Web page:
The New York Yankees showed Friday night, with a dramatic 1-0 victory over the Boston Red Sox, that their years-long attempt to find a number one starter is finally over with the development of Joba Chamberlain.
But as Sidney Ponson’s horrible outing Sunday night in New York’s 9-2 loss to the Red Sox showed, it is the back of their rotation that needs help if the Yankees are to win the American League Eastern Division title, or even the wild card. Teams need top-flight starting pitching once they reach the postseason—but the Yankees may not have enough depth to get there.
The Yankees have three reliable pitchers right now: the reborn Mike Mussina, Andy Pettitte, and, of course, Joba Chamberlain. The much-hyped Chamberlain has been better than even his biggest boosters had any right to expect. Through the first ten starts of his major league career, which included a number of outings limited by pitch count, Chamberlain has pitched 54 2/3 innings with a 2.30 ERA, which would place him just .01 from the American League leader, Cliff Lee, if he had enough innings to qualify.
Missing a number-one starter has hurt the Yankees consistently in the postseason in recent years. Just last season, New York’s top starter was Chien-Ming Wang, who started both Game 1 and Game 4 of the American League Division Series against Cleveland—losing both.
But Friday night, against Boston’s big-game pitcher, Josh Beckett, Chamberlain matched him pitch-for-pitch. Beckett gave up one run in seven innings, walking just one and striking out six. Chamberlain was better, allowing no runs, one walk, and striking out nine.
It was the type of performance the Yankees have thirsted for in October for years—and not coincidentally, have rarely gotten during their seven seasons of postseason famine. The last New York starter to go seven innings in a postseason game was Jon Lieber, who did so in a losing cause back in 2004 against the Red Sox. No Yankee pitcher had struck out nine or more batters in the postseason since Andy Pettitte struck out ten in the 2003 ALDS.
But Chamberlain, who has 26 strikeouts against two walks in his last three starts, is an ace at his current level of performance—and who, with a learning process that seems to be accelerating, holds out the promise of being even better by October.
This still leaves New York with the task of finding four other starters to get him there. Mussina, against all odds, appears to be more than capable of taking the ball in a Game 2. A good control pitcher even in his difficult 2007, Mussina has taken a tiny walk rate—2.1 per nine innings last year—and virtually halved it, to 1.2 per nine. His strikeout rate has improved, and there is little indication that he will falter over the final two months of the regular season.
Pettitte, too, has been his reliable self—his ERA is ten percent better than league average in 2008, just as it was in 2007. His ERA has also come down in each of the past three months—in July, it was just 3.03.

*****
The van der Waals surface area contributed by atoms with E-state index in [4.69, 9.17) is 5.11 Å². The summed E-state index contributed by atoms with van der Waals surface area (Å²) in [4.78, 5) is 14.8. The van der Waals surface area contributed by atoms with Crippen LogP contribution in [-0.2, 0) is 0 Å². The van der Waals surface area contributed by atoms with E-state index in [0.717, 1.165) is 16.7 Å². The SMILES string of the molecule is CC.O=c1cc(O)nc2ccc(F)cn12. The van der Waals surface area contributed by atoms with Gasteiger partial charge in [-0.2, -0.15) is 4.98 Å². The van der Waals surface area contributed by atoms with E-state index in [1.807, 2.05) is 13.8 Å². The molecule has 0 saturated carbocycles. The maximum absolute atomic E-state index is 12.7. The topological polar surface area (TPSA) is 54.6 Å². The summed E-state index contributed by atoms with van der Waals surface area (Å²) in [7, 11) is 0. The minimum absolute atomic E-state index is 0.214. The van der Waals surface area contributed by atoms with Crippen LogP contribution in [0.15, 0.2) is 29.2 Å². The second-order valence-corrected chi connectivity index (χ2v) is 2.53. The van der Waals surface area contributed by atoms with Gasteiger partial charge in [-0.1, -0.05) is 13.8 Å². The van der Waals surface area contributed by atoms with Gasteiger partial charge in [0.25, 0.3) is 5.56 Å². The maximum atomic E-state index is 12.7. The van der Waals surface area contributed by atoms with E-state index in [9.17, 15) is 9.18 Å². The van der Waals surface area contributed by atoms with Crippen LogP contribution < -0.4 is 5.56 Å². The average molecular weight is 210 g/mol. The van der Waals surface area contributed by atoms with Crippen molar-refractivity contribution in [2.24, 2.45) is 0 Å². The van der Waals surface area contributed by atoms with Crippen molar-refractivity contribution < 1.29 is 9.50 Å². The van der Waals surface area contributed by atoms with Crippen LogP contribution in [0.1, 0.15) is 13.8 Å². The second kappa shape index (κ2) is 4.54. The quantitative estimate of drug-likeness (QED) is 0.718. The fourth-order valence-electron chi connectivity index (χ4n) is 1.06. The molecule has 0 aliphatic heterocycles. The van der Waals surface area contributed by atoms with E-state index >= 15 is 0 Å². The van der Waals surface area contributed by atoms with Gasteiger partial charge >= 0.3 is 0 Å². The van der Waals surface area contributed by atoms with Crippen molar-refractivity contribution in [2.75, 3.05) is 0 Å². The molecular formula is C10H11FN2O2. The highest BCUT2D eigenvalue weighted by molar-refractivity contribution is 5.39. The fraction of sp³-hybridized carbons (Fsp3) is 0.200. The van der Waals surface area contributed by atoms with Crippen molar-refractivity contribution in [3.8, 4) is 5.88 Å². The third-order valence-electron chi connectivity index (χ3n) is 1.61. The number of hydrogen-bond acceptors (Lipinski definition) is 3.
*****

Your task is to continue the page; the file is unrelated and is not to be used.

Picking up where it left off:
But where do the Yankees turn for their final two spots in the rotation? Ironically, Chien-Ming Wang, who was New York’s ace only by default, would be an excellent, even overqualified a number-four starter. But Wang is injured, and the Yankees don’t expect him back until mid-September at least. Phil Hughes is also tentatively on the mend, but may yet be shut down for the season. Even if either return, it won’t be until the lion’s share of the regular season is played.
And the current occupants of the fourth and fifth rotation slots are simply not up to the task. Ponson has posted two good starts, a mediocre starts, and two terrible starts. But his peripheral numbers—12 walks and 12 strikeouts in 26 2/3 innings as a Yankee, and a 6.08 ERA—indicate even these meager results may be as good as it gets for him.
Meanwhile, Darrell Rasner, whose 25 innings of 1.80 ERA pitching in May provided a fairy tale, has run out of magic beans—his ERA in June was 6.47, in July 6.32.
In another division, this weakness might be masked by New York’s offense and bullpen, each of which got a boost this weekend with the acquisitions of outfielder Xavier Nady and reliever Damaso Marte. But New York will need to beat out either Boston, which employs six starting pitchers with ERAs at least seven percent better than league average, or Tampa Bay, whose fifth starter, Andy Sonnanstine, is having a remarkably similar season to New York’s Mussina, and whose other four starters all have better ERAs than Sonnanstine. The Yankees currently trail Boston by two games, and Tampa Bay by three games.
The deadline for teams to make trades without exposing the players in a deal to waivers is July 31. The Yankees have long since missed their chance to add a number-one starter to pair with Chamberlain in the playoffs, and will need Mussina and Pettitte to pitch in October as they have in July. But without adding even some league-average innings, they may not get the chance.
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